A future historian, looking back on the present day Liberal Party, will almost certainly see a dispirited and self-serving rabble fighting for a lost cause.
The always unspoken c-word is at the crux of the debate over action to stem climate change — capitalism. The rampant, freebooting plunder of resources, social as well as physical, that have characterised the economic activity of most western nations for the greater part of the past century and a half has hit a natural barrier. The climate change sceptics, many of whom are in the Liberal Party, are sceptical because their very raison d’etre is under challenge.
A future historian might look with puzzlement at the great pains to which Bob Menzies went to try to hide the special interests that the party of capital really represented, and the ways in which later leaders such as John Howard threw caution to the wind and simply attacked working men and women in a return to overt class war.
The current Liberal Party is resisting change because it simply threatens, for very good reason, the free ride that their form of unlimited capitalist exploitation and expansion has had at the planet’s expense.
Turnbull and company keep on talking about the need to save jobs — as if they care — but what they are really saying is the need to protect profits. Of course, the Liberals will argue that the two are inextricably linked (which they are under present arrangements), but if a future socially minded government (Green, perhaps?) enacted laws that would place restrictions on wildcat strikes by capital, as has been done to virtually outlaw labour strikes, then the equation shifts. If management can no longer run companies, then they should be offered to those who do the actual work, as has happened in some Latin American countries. This would be a genuine democratic advance.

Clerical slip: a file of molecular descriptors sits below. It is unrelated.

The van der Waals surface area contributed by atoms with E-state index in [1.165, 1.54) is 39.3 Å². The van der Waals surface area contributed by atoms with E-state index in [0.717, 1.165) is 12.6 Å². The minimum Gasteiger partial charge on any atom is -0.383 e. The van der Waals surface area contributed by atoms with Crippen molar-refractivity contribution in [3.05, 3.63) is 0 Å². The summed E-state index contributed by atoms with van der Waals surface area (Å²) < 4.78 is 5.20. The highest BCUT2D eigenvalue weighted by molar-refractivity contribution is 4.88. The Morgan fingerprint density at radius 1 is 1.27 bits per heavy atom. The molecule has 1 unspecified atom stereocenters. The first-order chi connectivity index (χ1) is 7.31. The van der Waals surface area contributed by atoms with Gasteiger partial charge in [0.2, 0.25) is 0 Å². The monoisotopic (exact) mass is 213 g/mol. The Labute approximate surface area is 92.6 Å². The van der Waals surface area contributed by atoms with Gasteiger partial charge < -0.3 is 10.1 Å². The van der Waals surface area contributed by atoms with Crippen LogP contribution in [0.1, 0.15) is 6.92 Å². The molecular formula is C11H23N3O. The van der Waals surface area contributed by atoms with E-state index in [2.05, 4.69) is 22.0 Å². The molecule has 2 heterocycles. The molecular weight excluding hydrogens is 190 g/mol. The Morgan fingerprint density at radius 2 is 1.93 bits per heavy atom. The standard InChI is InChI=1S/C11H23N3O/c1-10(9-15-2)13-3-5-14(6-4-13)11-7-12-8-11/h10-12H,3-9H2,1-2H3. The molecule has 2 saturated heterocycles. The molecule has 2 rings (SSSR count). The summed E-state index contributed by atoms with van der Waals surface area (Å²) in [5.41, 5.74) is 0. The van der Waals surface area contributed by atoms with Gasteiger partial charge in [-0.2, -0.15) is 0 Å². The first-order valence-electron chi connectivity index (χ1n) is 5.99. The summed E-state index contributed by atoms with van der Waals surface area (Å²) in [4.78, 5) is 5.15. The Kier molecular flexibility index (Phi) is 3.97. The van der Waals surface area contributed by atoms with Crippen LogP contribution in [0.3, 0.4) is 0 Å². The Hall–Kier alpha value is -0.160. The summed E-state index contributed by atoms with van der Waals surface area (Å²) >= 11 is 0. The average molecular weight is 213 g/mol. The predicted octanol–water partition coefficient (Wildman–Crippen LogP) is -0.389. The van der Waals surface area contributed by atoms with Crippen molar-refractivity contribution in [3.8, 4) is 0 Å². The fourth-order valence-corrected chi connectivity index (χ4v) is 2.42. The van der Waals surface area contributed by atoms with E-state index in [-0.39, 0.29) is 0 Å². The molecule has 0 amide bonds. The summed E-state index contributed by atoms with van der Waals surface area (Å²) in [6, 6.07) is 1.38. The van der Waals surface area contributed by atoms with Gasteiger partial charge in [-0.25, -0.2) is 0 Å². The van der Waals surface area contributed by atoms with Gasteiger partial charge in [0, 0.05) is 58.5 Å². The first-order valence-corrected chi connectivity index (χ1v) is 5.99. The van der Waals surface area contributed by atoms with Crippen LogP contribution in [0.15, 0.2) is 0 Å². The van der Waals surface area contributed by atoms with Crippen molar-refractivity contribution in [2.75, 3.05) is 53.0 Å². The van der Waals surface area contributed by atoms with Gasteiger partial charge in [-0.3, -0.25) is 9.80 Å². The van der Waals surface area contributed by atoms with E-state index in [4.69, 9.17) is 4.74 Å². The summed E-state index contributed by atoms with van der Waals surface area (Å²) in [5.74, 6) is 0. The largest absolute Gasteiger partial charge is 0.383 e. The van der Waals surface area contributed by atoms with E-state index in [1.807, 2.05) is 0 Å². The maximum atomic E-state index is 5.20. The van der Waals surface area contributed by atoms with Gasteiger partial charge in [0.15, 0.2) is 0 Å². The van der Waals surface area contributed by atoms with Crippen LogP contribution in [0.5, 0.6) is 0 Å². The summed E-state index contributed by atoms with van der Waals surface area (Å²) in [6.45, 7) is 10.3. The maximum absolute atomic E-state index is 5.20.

Capitalism, unfortunately, is always resilient and it will evolve, but if a semblance of democracy is to survive then capitalism’s ways and means will increasingly have to be accountable to the people if the planet is to provide sustenance for all and not just the rapacious profits of a powerful few at the majority’s expense. The Liberal Party of 2009 cannot and will not acknowledge this; it simply resorts to scare and fear tactics.
A future historian will look back at the gung-ho neoliberal era of circa 1975-2006 and wonder about its wild excesses and its selective blindness; the present day Liberal Party will no doubt be part of that curious museum exhibit.
Dr Norman Abjorensen is a Visiting Fellow in the School of Social Sciences at the ANU, is author of ‘Leadership and the Liberal Revival: Bolte, Askin and the Post-war Ascendancy’.
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